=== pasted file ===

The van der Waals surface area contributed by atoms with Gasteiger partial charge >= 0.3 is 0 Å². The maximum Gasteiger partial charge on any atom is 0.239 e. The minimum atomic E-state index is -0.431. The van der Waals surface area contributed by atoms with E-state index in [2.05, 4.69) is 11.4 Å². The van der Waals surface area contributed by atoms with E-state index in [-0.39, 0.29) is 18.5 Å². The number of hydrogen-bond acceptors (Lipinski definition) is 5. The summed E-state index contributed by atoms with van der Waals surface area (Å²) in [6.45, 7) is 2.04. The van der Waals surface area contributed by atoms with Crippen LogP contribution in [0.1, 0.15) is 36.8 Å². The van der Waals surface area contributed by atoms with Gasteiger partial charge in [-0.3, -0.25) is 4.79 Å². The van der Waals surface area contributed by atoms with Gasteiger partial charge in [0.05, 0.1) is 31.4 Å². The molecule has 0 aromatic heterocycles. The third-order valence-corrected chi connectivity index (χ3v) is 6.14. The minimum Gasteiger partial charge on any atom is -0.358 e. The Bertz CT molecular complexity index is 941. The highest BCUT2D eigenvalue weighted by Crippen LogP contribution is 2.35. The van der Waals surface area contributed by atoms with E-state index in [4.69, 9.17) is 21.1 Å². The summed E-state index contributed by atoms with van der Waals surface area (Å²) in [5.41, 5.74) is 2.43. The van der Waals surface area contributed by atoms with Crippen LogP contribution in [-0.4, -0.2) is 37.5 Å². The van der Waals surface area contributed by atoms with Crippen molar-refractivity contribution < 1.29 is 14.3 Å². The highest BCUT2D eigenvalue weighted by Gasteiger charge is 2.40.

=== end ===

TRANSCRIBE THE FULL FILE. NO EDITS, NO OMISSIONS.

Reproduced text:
The van der Waals surface area contributed by atoms with Gasteiger partial charge >= 0.3 is 0 Å². The maximum Gasteiger partial charge on any atom is 0.239 e. The minimum atomic E-state index is -0.431. The van der Waals surface area contributed by atoms with E-state index in [2.05, 4.69) is 11.4 Å². The van der Waals surface area contributed by atoms with E-state index in [-0.39, 0.29) is 18.5 Å². The number of hydrogen-bond acceptors (Lipinski definition) is 5. The summed E-state index contributed by atoms with van der Waals surface area (Å²) in [6.45, 7) is 2.04. The van der Waals surface area contributed by atoms with Crippen LogP contribution in [0.1, 0.15) is 36.8 Å². The van der Waals surface area contributed by atoms with Gasteiger partial charge in [-0.3, -0.25) is 4.79 Å². The van der Waals surface area contributed by atoms with Gasteiger partial charge in [0.05, 0.1) is 31.4 Å². The molecule has 0 aromatic heterocycles. The third-order valence-corrected chi connectivity index (χ3v) is 6.14. The minimum Gasteiger partial charge on any atom is -0.358 e. The Bertz CT molecular complexity index is 941. The highest BCUT2D eigenvalue weighted by Crippen LogP contribution is 2.35. The van der Waals surface area contributed by atoms with E-state index in [4.69, 9.17) is 21.1 Å². The summed E-state index contributed by atoms with van der Waals surface area (Å²) in [5.41, 5.74) is 2.43. The van der Waals surface area contributed by atoms with Crippen LogP contribution in [-0.4, -0.2) is 37.5 Å². The van der Waals surface area contributed by atoms with Crippen molar-refractivity contribution < 1.29 is 14.3 Å². The highest BCUT2D eigenvalue weighted by Gasteiger charge is 2.40.